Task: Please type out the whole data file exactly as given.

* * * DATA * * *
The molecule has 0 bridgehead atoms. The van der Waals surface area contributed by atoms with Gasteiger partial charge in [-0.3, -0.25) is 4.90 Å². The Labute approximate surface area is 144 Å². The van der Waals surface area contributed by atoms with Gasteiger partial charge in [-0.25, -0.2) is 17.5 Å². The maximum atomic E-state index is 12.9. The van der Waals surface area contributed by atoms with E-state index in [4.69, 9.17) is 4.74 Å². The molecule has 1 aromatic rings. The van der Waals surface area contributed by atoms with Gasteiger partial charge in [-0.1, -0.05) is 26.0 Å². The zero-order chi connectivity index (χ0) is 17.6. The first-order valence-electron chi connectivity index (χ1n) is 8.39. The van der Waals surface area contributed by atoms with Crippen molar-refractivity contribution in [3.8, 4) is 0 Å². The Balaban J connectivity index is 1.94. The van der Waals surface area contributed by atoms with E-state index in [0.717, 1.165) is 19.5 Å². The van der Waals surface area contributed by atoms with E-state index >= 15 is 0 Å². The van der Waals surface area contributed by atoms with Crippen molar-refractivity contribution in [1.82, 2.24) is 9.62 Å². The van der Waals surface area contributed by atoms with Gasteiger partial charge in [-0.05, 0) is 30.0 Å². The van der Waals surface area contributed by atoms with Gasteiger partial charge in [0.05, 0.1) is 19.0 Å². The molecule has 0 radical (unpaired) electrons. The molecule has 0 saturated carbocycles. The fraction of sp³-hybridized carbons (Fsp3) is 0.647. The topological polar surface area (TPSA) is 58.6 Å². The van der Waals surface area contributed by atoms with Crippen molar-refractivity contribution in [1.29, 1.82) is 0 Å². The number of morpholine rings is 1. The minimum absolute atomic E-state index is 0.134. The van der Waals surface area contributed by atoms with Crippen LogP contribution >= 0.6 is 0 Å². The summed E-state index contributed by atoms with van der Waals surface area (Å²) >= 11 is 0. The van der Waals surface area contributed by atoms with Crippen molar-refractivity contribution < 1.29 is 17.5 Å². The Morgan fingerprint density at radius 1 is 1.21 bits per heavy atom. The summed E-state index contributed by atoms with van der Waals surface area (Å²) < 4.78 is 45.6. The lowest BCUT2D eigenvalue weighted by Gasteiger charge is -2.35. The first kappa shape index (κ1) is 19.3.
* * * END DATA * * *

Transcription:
The molecule has 0 bridgehead atoms. The van der Waals surface area contributed by atoms with Gasteiger partial charge in [-0.3, -0.25) is 4.90 Å². The Labute approximate surface area is 144 Å². The van der Waals surface area contributed by atoms with Gasteiger partial charge in [-0.25, -0.2) is 17.5 Å². The maximum atomic E-state index is 12.9. The van der Waals surface area contributed by atoms with E-state index in [4.69, 9.17) is 4.74 Å². The molecule has 1 aromatic rings. The van der Waals surface area contributed by atoms with Gasteiger partial charge in [-0.1, -0.05) is 26.0 Å². The zero-order chi connectivity index (χ0) is 17.6. The first-order valence-electron chi connectivity index (χ1n) is 8.39. The van der Waals surface area contributed by atoms with Crippen molar-refractivity contribution in [3.8, 4) is 0 Å². The Balaban J connectivity index is 1.94. The van der Waals surface area contributed by atoms with E-state index in [0.717, 1.165) is 19.5 Å². The van der Waals surface area contributed by atoms with E-state index >= 15 is 0 Å². The van der Waals surface area contributed by atoms with Crippen molar-refractivity contribution in [1.82, 2.24) is 9.62 Å². The van der Waals surface area contributed by atoms with Gasteiger partial charge in [-0.05, 0) is 30.0 Å². The van der Waals surface area contributed by atoms with Gasteiger partial charge in [0.05, 0.1) is 19.0 Å². The molecule has 0 radical (unpaired) electrons. The molecule has 0 saturated carbocycles. The fraction of sp³-hybridized carbons (Fsp3) is 0.647. The topological polar surface area (TPSA) is 58.6 Å². The van der Waals surface area contributed by atoms with Crippen molar-refractivity contribution in [1.29, 1.82) is 0 Å². The number of morpholine rings is 1. The minimum absolute atomic E-state index is 0.134. The van der Waals surface area contributed by atoms with Crippen LogP contribution >= 0.6 is 0 Å². The summed E-state index contributed by atoms with van der Waals surface area (Å²) >= 11 is 0. The van der Waals surface area contributed by atoms with Crippen molar-refractivity contribution < 1.29 is 17.5 Å². The Morgan fingerprint density at radius 1 is 1.21 bits per heavy atom. The summed E-state index contributed by atoms with van der Waals surface area (Å²) < 4.78 is 45.6. The lowest BCUT2D eigenvalue weighted by Gasteiger charge is -2.35. The first kappa shape index (κ1) is 19.3.